Modi’s win and Nepal

Editorial

India’s politically fragile northern neighbour is closely watching events unfold in the Asian giant to the south following the landslide election victory of Hindu nationalist Bharatiya Janata Party led by Narendra Modi.

Mindful of the key role played by India in its political transition and New Delhi’s immense leverage in the country, observers in Nepal are seeking clues to likely policy in the region.

Meanwhile, many in the country - the world’s only Hindu monarchy until it was abolished in a stunning vote by the constituent assembly- have high hopes on Modi’s victory prompting a revival of Hinduism. The victory of Narendra Modi is good news for Nepal and Nepal is sure it will receive his goodwill. Modi in his first reaction on foreign affairs, expressed commitment to strengthening relations with Nepal becaude Nepal is an old and deeply valued friend.

Nepal’s fate has always been closely intertwined with India, which shares an 1,800km open border with the landlocked nation and provides it with crucial imports.
Indian officials and leaders of the then ruling Indian National Congress and Communist Party of India (Marxist) played a critical role in the 2005 deal struck in New Delhi that paved the way for an end to a 10-year Maoist rebellion and growing protests against the unpopular king.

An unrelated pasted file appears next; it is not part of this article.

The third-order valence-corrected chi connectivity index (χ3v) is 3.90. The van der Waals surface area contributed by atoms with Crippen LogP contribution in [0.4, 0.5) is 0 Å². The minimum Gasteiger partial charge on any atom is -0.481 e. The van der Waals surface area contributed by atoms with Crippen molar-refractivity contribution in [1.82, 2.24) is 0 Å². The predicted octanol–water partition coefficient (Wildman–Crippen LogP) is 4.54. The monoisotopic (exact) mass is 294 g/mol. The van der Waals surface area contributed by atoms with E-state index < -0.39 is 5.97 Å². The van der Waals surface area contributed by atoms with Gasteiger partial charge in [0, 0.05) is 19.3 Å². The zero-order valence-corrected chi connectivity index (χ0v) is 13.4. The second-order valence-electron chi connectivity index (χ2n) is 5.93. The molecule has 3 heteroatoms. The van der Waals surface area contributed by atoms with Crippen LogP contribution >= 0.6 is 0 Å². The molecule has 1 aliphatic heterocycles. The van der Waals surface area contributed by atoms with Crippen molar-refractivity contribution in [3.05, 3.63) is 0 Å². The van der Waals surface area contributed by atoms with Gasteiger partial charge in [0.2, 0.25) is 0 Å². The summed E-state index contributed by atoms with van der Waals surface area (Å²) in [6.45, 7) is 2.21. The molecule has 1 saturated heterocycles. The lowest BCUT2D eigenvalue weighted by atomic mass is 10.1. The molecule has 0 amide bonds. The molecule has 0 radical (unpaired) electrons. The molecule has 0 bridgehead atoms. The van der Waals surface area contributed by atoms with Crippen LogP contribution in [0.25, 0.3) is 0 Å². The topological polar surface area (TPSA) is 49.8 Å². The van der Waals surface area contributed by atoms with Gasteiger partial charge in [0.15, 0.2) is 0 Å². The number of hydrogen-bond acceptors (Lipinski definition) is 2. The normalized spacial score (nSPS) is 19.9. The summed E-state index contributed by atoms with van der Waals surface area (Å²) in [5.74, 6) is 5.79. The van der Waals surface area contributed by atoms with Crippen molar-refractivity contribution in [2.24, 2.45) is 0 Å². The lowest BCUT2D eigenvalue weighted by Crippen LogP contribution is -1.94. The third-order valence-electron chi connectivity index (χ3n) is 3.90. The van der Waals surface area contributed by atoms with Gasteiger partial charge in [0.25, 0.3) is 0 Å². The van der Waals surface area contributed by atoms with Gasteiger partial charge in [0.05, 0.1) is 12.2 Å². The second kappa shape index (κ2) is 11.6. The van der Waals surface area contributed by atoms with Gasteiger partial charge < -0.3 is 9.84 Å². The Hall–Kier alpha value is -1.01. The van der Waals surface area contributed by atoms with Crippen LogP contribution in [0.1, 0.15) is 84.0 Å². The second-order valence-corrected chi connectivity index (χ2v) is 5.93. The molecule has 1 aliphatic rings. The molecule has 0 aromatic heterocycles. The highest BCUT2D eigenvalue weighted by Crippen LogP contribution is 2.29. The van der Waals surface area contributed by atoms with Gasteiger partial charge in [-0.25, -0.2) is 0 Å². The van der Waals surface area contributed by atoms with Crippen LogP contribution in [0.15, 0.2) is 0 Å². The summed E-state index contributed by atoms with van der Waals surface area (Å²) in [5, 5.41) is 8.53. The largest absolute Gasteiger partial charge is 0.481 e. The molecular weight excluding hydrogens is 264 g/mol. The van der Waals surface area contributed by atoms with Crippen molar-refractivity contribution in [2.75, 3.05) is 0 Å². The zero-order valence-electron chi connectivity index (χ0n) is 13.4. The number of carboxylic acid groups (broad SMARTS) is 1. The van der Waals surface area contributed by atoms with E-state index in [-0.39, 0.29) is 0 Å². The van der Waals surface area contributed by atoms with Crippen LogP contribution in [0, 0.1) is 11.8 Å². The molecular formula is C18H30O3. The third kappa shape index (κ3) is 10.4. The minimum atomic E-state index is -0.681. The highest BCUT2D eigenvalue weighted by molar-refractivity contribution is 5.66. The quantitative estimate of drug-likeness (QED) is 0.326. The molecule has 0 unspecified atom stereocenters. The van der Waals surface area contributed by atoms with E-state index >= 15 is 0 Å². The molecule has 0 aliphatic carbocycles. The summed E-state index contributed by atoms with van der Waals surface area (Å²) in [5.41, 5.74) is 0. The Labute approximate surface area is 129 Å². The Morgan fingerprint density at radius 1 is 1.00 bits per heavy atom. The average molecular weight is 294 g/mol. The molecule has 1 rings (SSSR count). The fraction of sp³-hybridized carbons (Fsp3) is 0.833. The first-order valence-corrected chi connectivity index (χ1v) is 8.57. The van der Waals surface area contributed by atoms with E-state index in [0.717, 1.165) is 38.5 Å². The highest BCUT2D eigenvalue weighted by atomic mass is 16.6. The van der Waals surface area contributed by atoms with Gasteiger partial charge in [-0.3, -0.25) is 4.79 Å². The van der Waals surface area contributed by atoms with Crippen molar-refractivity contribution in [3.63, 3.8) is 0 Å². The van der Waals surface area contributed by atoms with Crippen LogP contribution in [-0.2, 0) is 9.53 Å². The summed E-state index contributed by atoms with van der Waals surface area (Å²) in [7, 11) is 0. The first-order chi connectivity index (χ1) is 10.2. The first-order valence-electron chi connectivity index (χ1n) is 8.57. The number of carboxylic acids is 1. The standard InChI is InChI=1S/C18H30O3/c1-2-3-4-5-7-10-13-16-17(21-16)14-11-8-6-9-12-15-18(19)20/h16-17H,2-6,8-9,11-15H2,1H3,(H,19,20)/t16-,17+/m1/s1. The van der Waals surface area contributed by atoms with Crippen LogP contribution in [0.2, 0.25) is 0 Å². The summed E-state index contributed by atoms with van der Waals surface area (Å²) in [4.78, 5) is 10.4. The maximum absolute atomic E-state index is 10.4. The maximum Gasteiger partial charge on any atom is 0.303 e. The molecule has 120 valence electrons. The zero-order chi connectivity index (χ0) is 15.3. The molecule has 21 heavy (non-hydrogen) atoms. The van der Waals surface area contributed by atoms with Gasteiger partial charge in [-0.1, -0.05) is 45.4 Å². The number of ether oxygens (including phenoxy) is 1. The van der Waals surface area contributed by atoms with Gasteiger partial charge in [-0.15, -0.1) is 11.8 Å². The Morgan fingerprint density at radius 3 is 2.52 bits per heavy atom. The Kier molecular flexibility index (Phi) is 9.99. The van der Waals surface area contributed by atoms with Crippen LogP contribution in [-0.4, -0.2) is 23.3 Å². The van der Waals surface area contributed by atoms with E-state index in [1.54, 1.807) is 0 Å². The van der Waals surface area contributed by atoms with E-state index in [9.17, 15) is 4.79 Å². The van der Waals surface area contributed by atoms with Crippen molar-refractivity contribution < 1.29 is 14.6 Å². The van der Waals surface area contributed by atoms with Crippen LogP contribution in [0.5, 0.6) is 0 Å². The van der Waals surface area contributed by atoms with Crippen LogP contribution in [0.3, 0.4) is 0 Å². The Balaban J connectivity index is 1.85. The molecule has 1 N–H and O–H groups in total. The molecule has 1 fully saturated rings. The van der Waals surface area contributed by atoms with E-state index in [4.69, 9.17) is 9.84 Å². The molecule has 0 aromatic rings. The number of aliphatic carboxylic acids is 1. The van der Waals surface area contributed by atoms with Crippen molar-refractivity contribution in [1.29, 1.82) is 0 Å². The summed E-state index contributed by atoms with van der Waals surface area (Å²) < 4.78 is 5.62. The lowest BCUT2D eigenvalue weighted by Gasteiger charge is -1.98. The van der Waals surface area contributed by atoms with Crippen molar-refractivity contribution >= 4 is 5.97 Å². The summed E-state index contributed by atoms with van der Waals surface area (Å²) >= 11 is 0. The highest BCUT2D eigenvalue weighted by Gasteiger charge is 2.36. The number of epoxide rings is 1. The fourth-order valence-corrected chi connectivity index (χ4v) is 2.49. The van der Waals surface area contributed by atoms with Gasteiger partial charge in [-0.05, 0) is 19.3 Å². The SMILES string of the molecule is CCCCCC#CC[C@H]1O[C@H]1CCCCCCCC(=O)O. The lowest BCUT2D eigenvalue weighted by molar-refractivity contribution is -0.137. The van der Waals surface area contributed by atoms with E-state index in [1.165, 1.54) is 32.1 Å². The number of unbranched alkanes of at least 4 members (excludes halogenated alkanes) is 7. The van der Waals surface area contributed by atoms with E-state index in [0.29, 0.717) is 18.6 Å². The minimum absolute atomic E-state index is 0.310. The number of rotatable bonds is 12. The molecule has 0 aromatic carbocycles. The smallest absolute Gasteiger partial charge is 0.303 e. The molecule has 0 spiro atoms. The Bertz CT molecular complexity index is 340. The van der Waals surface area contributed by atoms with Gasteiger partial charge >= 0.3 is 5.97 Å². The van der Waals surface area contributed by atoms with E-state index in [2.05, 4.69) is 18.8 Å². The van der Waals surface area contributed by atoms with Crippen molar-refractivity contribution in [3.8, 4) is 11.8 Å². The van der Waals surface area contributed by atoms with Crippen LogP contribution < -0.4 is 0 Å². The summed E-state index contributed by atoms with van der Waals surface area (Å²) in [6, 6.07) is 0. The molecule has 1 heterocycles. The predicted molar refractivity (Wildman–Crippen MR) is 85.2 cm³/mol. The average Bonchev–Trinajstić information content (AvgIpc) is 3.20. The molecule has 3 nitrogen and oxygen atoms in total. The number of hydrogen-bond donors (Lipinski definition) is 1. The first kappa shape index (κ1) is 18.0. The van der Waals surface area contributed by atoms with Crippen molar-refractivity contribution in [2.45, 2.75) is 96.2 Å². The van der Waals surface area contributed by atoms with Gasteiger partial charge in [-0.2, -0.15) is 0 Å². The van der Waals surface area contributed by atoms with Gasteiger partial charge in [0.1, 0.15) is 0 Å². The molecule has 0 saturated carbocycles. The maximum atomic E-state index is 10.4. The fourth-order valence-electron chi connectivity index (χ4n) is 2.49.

When the 240-year-old Hindu monarchy was abolished in 2008 and the country became a secular, federal, democratic republic, it angered BJP leaders, who criticised New Delhi for being a “silent onlooker” while the king was ousted “under the pressure of Maoists”.

There may not be a drastic change in India’s foreign policy, but that Modi may take more interest in its neighbour.

India is a regional power. It will pursue a balanced foreign policy. There are countries that it will have to pay respect to and there are countries which it can exert its power over. So, the approach would be to maintain a balance.

There is no shortage of pro-Hindu organisations in Nepal, where 80 percent of people are Hindus and fundamentalist groups such as Shiva Sena Nepal that are linked to their Indian counterparts. That Rastriya Prajatantra Party-Nepal, a pro-Hindu, pro-monarchy party and the fourth largest in the assembly, seeks to be Modi’s ally is no secret in Kathmandu.

Kamal Thapa, its articulate chairman - who has been likened to Modi for his populist appeal - travelled to Gujarat to meet the BJP leader before he launched his election campaign.

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